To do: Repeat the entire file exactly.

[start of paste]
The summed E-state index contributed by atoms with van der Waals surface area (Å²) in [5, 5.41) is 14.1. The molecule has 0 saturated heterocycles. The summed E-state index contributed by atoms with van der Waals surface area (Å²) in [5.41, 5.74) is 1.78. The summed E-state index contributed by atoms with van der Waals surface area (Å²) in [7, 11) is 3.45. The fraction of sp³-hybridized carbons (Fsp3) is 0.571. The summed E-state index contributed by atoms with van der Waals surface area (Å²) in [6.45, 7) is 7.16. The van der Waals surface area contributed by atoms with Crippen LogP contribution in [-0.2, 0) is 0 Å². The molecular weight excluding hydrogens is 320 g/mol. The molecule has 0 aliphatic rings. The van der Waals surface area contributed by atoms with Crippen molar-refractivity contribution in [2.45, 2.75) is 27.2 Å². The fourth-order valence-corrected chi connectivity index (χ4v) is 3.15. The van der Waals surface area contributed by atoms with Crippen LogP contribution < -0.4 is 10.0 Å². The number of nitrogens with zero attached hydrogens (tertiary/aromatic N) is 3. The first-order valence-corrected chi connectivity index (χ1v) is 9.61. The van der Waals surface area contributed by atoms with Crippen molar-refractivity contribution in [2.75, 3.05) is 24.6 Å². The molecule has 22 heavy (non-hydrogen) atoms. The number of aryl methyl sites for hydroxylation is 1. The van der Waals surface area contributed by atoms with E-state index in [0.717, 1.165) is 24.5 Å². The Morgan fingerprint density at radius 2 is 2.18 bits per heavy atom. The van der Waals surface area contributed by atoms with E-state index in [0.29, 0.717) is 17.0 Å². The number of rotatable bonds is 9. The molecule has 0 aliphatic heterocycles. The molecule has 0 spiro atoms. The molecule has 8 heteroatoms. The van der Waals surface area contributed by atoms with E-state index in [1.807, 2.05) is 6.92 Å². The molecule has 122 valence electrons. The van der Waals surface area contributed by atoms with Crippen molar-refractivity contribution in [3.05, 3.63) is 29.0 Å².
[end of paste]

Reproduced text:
The summed E-state index contributed by atoms with van der Waals surface area (Å²) in [5, 5.41) is 14.1. The molecule has 0 saturated heterocycles. The summed E-state index contributed by atoms with van der Waals surface area (Å²) in [5.41, 5.74) is 1.78. The summed E-state index contributed by atoms with van der Waals surface area (Å²) in [7, 11) is 3.45. The fraction of sp³-hybridized carbons (Fsp3) is 0.571. The summed E-state index contributed by atoms with van der Waals surface area (Å²) in [6.45, 7) is 7.16. The van der Waals surface area contributed by atoms with Crippen LogP contribution in [-0.2, 0) is 0 Å². The molecular weight excluding hydrogens is 320 g/mol. The molecule has 0 aliphatic rings. The van der Waals surface area contributed by atoms with Crippen molar-refractivity contribution in [2.45, 2.75) is 27.2 Å². The fourth-order valence-corrected chi connectivity index (χ4v) is 3.15. The van der Waals surface area contributed by atoms with Crippen LogP contribution < -0.4 is 10.0 Å². The number of nitrogens with zero attached hydrogens (tertiary/aromatic N) is 3. The first-order valence-corrected chi connectivity index (χ1v) is 9.61. The van der Waals surface area contributed by atoms with Crippen molar-refractivity contribution in [2.75, 3.05) is 24.6 Å². The molecule has 22 heavy (non-hydrogen) atoms. The number of aryl methyl sites for hydroxylation is 1. The van der Waals surface area contributed by atoms with E-state index in [0.717, 1.165) is 24.5 Å². The Morgan fingerprint density at radius 2 is 2.18 bits per heavy atom. The van der Waals surface area contributed by atoms with E-state index in [0.29, 0.717) is 17.0 Å². The number of rotatable bonds is 9. The molecule has 0 aliphatic heterocycles. The molecule has 0 spiro atoms. The molecule has 8 heteroatoms. The van der Waals surface area contributed by atoms with E-state index in [1.807, 2.05) is 6.92 Å². The molecule has 122 valence electrons. The van der Waals surface area contributed by atoms with Crippen molar-refractivity contribution in [3.05, 3.63) is 29.0 Å².